Hurricane Ian aftermath Thursday updates: Boil water lifted for parts of Collier; airport reopens

This is a live news blog with information about the aftermath of Hurricane Ian in Southwest Florida Our reporters and photographers are spread out across Southwest Florida covering our communities and providing the latest information. 

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7:02 p.m. l Boil water notice lifted for parts of Collier

A boil water notice has been lifted for Isles of Capri, Goodland and all areas west of U.S. 41 from Seagate Drive to Bonita Beach Road.

The boil water notice remains in effect for Gulfshore Boulevard and The Strand at Bay Colony

Residents may check the current status of boil water notices on the Water Outage and Boil Water map at

Residents with questions about their water service may call Customer Service at 239-252-2380 or the Collier Information Hotline by dialing 311 within Collier County or 239-252-8444. Information can also be found at and social media channels including and

6:24 p.m. l Naples Airport to reopen Saturday

Naples Airport has announced it will resume regular operations Saturday, Oct. 1.

However, because of airfield lighting damage and restoration efforts, the airport will operate only between 7 a.m. and 7:30 p.m. until further notice.

Due to limited air traffic control services, users are encouraged to file their flight plans early to obtain their Expected Departure Clearance Time (EDCT), the city of Naples announced in a news release Friday.

"At this time, the airport is still restricting flight training activities in order to better facilitate recovery operations for the community," the release said.

And National Aeronautic Association offices will reopen Monday, Oct. 3.

4:58 p.m. l 911 center Wednesday fielded 5 times more calls than normal

The Collier County Sheriff’s Office reported that the 911 telecommunications center fielded 5,294 calls Wednesday, about five times the normal amount. On Thursday, a day after Hurricane Ian struck, workers fielded 4,291 calls – more than the 4,038 total calls the center received the day after Irma hit in 2017.

4:03 p.m. l Collier County Manager Amy Patterson: 'It’s going to be a long haul'

Collier County Manager Amy Patterson told MSNBC on Friday that her staff is working on surveying the “extensive” damage to infrastructure, homes and business, saying “it’s going to be a long haul.”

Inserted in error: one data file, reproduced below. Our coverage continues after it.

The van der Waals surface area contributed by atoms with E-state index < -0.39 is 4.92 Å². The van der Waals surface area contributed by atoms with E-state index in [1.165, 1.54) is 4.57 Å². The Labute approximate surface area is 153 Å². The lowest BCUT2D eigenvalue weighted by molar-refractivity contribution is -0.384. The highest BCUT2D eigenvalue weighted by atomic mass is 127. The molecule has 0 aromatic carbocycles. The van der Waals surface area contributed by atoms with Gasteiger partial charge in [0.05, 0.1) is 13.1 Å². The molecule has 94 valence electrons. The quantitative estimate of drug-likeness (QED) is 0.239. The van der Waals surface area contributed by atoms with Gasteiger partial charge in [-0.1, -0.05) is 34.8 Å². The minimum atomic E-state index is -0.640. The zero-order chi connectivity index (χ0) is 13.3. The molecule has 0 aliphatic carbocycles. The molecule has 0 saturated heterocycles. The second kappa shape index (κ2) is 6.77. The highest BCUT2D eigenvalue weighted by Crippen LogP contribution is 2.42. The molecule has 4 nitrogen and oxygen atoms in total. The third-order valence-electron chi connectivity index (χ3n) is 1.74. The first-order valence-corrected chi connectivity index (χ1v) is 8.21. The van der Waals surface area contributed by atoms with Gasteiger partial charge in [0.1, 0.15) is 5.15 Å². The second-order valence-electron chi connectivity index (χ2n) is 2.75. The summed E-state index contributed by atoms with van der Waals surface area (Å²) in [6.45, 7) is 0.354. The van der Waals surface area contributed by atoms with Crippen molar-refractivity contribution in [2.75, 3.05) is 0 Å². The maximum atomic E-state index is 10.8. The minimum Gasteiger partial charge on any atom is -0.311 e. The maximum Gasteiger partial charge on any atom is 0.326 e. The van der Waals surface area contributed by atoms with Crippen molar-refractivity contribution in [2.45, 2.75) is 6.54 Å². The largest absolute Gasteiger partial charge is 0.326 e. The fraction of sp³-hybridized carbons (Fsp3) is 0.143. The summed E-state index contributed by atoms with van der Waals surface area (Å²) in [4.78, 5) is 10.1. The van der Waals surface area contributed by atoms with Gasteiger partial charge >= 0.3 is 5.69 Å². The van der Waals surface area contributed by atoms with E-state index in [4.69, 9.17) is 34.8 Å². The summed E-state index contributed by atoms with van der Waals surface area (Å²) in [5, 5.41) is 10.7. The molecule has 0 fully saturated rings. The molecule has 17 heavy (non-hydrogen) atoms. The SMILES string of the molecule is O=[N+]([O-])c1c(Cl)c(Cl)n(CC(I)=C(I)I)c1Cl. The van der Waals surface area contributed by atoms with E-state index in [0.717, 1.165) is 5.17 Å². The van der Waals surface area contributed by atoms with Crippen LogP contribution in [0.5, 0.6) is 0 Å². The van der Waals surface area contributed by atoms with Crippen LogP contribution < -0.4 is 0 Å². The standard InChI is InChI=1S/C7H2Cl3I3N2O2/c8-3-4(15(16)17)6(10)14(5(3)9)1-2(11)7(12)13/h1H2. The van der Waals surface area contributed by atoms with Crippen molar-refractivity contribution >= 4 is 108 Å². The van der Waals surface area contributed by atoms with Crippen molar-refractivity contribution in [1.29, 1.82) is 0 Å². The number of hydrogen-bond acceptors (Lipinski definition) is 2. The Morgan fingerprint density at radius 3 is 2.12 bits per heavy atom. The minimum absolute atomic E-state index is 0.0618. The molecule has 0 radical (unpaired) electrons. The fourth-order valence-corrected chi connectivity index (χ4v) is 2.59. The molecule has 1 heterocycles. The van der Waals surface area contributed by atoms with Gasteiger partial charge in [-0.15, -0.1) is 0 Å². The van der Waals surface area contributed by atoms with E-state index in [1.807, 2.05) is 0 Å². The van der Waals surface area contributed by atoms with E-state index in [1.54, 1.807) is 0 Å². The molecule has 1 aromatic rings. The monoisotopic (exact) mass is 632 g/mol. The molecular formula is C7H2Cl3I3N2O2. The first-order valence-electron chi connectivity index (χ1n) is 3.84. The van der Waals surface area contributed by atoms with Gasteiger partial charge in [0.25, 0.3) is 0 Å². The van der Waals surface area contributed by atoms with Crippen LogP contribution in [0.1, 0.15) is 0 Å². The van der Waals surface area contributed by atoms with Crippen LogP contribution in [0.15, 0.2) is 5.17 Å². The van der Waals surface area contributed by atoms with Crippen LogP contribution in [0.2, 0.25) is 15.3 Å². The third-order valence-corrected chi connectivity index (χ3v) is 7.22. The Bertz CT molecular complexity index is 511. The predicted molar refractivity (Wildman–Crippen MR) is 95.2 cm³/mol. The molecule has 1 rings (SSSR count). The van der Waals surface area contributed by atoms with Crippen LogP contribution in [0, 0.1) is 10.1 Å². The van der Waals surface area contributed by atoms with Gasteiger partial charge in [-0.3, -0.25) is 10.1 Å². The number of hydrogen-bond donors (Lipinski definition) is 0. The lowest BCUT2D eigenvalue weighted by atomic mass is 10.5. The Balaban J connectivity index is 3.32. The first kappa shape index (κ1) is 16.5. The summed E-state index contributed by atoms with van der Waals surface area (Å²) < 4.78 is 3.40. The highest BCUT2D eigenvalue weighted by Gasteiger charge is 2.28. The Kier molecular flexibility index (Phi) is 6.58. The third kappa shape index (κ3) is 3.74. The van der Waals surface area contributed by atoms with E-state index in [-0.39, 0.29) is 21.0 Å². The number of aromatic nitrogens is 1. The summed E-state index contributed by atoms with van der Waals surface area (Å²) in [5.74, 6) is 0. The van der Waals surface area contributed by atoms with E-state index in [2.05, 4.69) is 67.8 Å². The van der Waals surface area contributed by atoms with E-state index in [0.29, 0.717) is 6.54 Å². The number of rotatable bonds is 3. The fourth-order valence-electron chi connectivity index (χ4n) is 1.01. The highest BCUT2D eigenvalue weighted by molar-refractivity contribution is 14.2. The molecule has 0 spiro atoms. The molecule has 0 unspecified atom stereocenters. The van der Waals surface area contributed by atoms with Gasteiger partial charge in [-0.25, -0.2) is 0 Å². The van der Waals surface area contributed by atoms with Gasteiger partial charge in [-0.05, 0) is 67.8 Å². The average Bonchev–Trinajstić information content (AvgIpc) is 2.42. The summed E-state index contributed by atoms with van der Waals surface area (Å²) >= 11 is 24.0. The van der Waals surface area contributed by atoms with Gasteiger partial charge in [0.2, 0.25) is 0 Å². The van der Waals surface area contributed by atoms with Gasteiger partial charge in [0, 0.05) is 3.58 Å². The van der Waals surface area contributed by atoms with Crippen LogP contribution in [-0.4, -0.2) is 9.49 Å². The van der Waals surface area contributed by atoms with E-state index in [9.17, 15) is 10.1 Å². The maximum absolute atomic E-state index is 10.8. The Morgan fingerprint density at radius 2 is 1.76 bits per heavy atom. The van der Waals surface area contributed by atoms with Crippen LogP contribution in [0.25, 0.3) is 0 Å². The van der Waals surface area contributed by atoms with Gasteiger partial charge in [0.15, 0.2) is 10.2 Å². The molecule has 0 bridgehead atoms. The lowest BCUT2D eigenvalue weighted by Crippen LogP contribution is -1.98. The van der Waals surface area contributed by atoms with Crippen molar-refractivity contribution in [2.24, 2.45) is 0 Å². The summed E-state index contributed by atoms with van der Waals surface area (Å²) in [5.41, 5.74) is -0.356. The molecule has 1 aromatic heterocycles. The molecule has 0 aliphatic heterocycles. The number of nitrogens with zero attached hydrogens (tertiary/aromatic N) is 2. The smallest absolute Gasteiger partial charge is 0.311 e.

The county was among the worst hit in southwest Florida. Hurricane Ian brought a storm surge of more than nine feet and reportedly left eight people dead. Half the county — roughly 134,000 customers — do not have power.

“It’s going to take time to evaluate it let alone putting together a plan on how to rebuild,” said Patterson, who said she and other county emergency management officials are crafting “debris management plans.”

She said cell phone service is “fine,” but said people have better luck with texts and calls as opposed to sending or receiving photos or videos.

“[Cell service] is okay in some place and others not available at all,” she said.

— USA Today Network-Florida Enterprise/Politics Editor Sergio Bustos

4 p.m. FGCU cancels classes, events

All Florida Gulf Coast University classes and events have been cancelled through Oct. 9, according to the university's Twitter account.

3:55 p.m.: Mandatory curfew in place for Collier County and City of Naples

A mandatory curfew is in place for all of Collier County and the City of Naples between 12 a.m. and 6 a.m. It is anticipated that the curfew will remain in effect until power is largely restored, according to officials.

The curfew does not apply to emergency responders, employees at health care facilities, critical staff for businesses that provide essential services or those seeking medical assistance.

3:39 p.m. l Reports: Dome homes, Snook Inn destroyed on Marco

Two iconic places on Marco Island did have not survive Hurricane Ian, reports say.

The Snook Inn said Friday on its Instagram that the powerful storm destroyed the dome homes off the island. "The iconic dome homes at Cape Romano sadly didn’t make it through this storm. If you were lucky enough to visit while they were still standing share your pics and be sure to tag us," the restaurant said.

As for The Snook Inn, the restaurant did not confirm it ws destoryed, saying: "Yes, there was damage but we will come back stronger."

TV journalist Ryan Clarke Arbogast reported on Twitter that he Snook Inn was gone and provided photos.

3:24 p.m.: It will take weeks to assess Bonita Springs damage

Debris and flooding are making it unsafe on Bonita Springs roadways, and first responders were assisting with rescue and recovery efforts, city leaders said.

Community residents “have help coming,” Fire Chief Greg DeWitt said. “We know we have five federal teams. (That) encompasses high water vehicles, swift water teams and structural collapse teams.

Read story »

2:50 p.m.: Humane Society Naples experienced no structural damage

Humane Society Naples is working with partners across Collier and Lee counties to assist those who were affected by Hurricane Ian.

Humane Society Naples locations experienced no structural damage, according to a press release. Animals were relocated to the main shelter on Airport Pulling Road and the Oaks Kennels located east of Interstate 75, where staff has remained to provide onsite care since Sept. 27.